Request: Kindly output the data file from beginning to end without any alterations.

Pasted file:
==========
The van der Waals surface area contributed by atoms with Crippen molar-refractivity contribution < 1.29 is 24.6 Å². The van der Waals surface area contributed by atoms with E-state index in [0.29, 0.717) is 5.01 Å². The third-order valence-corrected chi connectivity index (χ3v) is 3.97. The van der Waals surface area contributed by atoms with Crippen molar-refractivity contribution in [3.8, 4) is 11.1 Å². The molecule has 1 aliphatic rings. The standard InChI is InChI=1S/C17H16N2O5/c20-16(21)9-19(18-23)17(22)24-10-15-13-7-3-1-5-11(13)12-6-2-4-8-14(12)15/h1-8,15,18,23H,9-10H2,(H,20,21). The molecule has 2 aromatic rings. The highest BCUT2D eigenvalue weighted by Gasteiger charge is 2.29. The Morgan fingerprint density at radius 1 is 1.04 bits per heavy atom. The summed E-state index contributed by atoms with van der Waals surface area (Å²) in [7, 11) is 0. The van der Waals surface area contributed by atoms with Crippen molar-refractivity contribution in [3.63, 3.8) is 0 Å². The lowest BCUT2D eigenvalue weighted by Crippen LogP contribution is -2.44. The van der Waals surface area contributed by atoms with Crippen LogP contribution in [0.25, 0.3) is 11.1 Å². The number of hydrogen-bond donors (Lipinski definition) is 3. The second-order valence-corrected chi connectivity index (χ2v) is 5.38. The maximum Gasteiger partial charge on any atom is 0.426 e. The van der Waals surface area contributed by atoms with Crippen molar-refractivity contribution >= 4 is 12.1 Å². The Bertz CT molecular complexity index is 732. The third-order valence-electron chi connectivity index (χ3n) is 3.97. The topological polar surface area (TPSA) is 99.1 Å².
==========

The van der Waals surface area contributed by atoms with Crippen molar-refractivity contribution < 1.29 is 24.6 Å². The van der Waals surface area contributed by atoms with E-state index in [0.29, 0.717) is 5.01 Å². The third-order valence-corrected chi connectivity index (χ3v) is 3.97. The van der Waals surface area contributed by atoms with Crippen molar-refractivity contribution in [3.8, 4) is 11.1 Å². The molecule has 1 aliphatic rings. The standard InChI is InChI=1S/C17H16N2O5/c20-16(21)9-19(18-23)17(22)24-10-15-13-7-3-1-5-11(13)12-6-2-4-8-14(12)15/h1-8,15,18,23H,9-10H2,(H,20,21). The molecule has 2 aromatic rings. The highest BCUT2D eigenvalue weighted by Gasteiger charge is 2.29. The Morgan fingerprint density at radius 1 is 1.04 bits per heavy atom. The summed E-state index contributed by atoms with van der Waals surface area (Å²) in [7, 11) is 0. The van der Waals surface area contributed by atoms with Crippen molar-refractivity contribution in [3.63, 3.8) is 0 Å². The lowest BCUT2D eigenvalue weighted by Crippen LogP contribution is -2.44. The van der Waals surface area contributed by atoms with Crippen LogP contribution in [0.25, 0.3) is 11.1 Å². The number of hydrogen-bond donors (Lipinski definition) is 3. The second-order valence-corrected chi connectivity index (χ2v) is 5.38. The maximum Gasteiger partial charge on any atom is 0.426 e. The van der Waals surface area contributed by atoms with Crippen molar-refractivity contribution >= 4 is 12.1 Å². The Bertz CT molecular complexity index is 732. The third-order valence-electron chi connectivity index (χ3n) is 3.97. The topological polar surface area (TPSA) is 99.1 Å².